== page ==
Breastfeeding photos are allowed to be uploaded to the social networking site, but if another Facebook user flags a photo as inappropriate it may be taken down, according to a company spokesperson.

In the course of processing more than one billion photos per day, employees are bound to make a mistake once in a while when determining what is and is not appropriate, Facebook said.

Kwasnica said dozens of her photos have been flagged since she joined Facebook in 2007.  Her personal page has been disabled four times due to breastfeeding pictures.

A spokesperson for the site said Facebook is glad that mothers and their families, including many who work at Facebook, use the site to share their parenting experiences, including breastfeeding their children.

"By uploading photos, joining groups, and engaging with different organizations, these families are able to share and connect on a very important topic, and we are thrilled they are using Facebook to do so," a Facebook spokesperson said. "When it comes to uploaded photos on Facebook, the vast majority of breastfeeding photos comply with our Statement of Rights and Responsibilities, which closely mirrors the policy that governs broadcast television."

"Facebook receives hundreds of thousands of reports every week, and as you might expect, occasionally we make a mistake and remove a piece of content we shouldn't," the company said.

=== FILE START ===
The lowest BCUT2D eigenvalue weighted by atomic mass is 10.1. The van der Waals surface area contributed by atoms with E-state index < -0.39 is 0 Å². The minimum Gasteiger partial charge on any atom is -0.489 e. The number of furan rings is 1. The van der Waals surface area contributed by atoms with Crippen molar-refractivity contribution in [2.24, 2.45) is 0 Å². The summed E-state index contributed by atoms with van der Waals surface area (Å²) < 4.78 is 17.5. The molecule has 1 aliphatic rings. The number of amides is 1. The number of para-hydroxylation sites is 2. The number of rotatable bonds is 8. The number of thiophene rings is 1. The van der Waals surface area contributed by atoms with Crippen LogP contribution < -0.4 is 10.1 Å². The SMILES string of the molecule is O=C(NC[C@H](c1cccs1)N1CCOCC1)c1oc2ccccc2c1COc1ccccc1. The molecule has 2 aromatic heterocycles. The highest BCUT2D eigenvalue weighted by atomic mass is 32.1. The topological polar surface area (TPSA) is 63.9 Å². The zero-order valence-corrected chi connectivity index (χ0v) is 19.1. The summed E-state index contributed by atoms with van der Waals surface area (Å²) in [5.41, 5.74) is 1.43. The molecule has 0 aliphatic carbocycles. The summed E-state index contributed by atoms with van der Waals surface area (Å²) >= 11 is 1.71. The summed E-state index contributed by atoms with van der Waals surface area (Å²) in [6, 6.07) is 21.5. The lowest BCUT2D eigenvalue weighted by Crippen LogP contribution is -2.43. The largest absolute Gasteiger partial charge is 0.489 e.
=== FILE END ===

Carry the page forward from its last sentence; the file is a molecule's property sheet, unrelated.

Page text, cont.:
When this happens, employees at the social network quickly work to address an error by apologizing to those affected and making any necessary changes to the processes to ensure the same type of mistakes do not continue to be made, the company said.  The site encourages people to re-upload the photos they believe were removed in error.

But, Kwasnica said she receives messages nearly every day from other mothers who have been blocked or suspended from Facebook due to their breastfeeding photos.

"If it is truly because of employee errors, it happens so much that it seems that Facebook has lost control of its network," Kwasnica said.

Copyright 2012 ABC News Radio


Breastfed Babies Cry More, UK Study Finds

George Doyle/Thinkstock(LONDON) -- Breastfed babies cry more than formula-fed ones, but that’s normal, so stick with it.  Formula-fed babies may be quieter but overfed.

That’s the message the U.K. Medical Research Council wants mothers to take from a study published this week in the science journal PLoS One.

The British and U.S. governments recommend mothers exclusively breastfeed for the first six months of a child’s life.  They cite research showing breastfeeding is healthier for babies and mothers.  Some researchers even say it makes children, especially boys, smarter.

In both countries, official statistics show three-quarters of new mothers follow this advice, but many give up in the first few months, if not weeks.  According to the latest U.S. data, 13 percent of those who tried completed the whole six months.

The most common reason given by women in Britain’s 2005 Infant Feeding Survey was, “Breast milk alone didn’t satisfy my baby.”

This means mothers perceive irritability as “a negative signal,” a Medical Research Council statement said, an interpretation perhaps few mothers would challenge.